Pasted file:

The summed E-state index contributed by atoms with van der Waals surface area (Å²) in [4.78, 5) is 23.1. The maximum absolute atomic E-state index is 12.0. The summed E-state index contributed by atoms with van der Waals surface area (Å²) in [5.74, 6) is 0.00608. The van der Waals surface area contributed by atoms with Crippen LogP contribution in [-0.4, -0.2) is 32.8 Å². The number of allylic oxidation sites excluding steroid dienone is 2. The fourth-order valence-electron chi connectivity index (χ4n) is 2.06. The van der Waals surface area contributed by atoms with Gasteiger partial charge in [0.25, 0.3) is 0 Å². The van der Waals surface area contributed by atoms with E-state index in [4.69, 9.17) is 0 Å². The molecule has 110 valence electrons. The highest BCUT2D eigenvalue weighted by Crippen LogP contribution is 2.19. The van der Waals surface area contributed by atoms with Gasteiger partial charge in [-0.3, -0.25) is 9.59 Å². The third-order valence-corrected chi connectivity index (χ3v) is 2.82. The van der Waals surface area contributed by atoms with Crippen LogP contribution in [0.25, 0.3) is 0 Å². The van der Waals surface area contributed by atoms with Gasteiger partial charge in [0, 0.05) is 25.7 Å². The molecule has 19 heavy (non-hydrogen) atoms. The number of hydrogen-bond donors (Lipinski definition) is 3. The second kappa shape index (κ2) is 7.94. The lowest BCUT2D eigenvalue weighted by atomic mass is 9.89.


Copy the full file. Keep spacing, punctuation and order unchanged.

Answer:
The summed E-state index contributed by atoms with van der Waals surface area (Å²) in [4.78, 5) is 23.1. The maximum absolute atomic E-state index is 12.0. The summed E-state index contributed by atoms with van der Waals surface area (Å²) in [5.74, 6) is 0.00608. The van der Waals surface area contributed by atoms with Crippen LogP contribution in [-0.4, -0.2) is 32.8 Å². The number of allylic oxidation sites excluding steroid dienone is 2. The fourth-order valence-electron chi connectivity index (χ4n) is 2.06. The van der Waals surface area contributed by atoms with Gasteiger partial charge in [0.25, 0.3) is 0 Å². The van der Waals surface area contributed by atoms with E-state index in [4.69, 9.17) is 0 Å². The molecule has 110 valence electrons. The highest BCUT2D eigenvalue weighted by Crippen LogP contribution is 2.19. The van der Waals surface area contributed by atoms with Gasteiger partial charge in [-0.3, -0.25) is 9.59 Å². The third-order valence-corrected chi connectivity index (χ3v) is 2.82. The van der Waals surface area contributed by atoms with Crippen LogP contribution in [0.25, 0.3) is 0 Å². The van der Waals surface area contributed by atoms with Gasteiger partial charge in [0, 0.05) is 25.7 Å². The molecule has 19 heavy (non-hydrogen) atoms. The number of hydrogen-bond donors (Lipinski definition) is 3. The second kappa shape index (κ2) is 7.94. The lowest BCUT2D eigenvalue weighted by atomic mass is 9.89.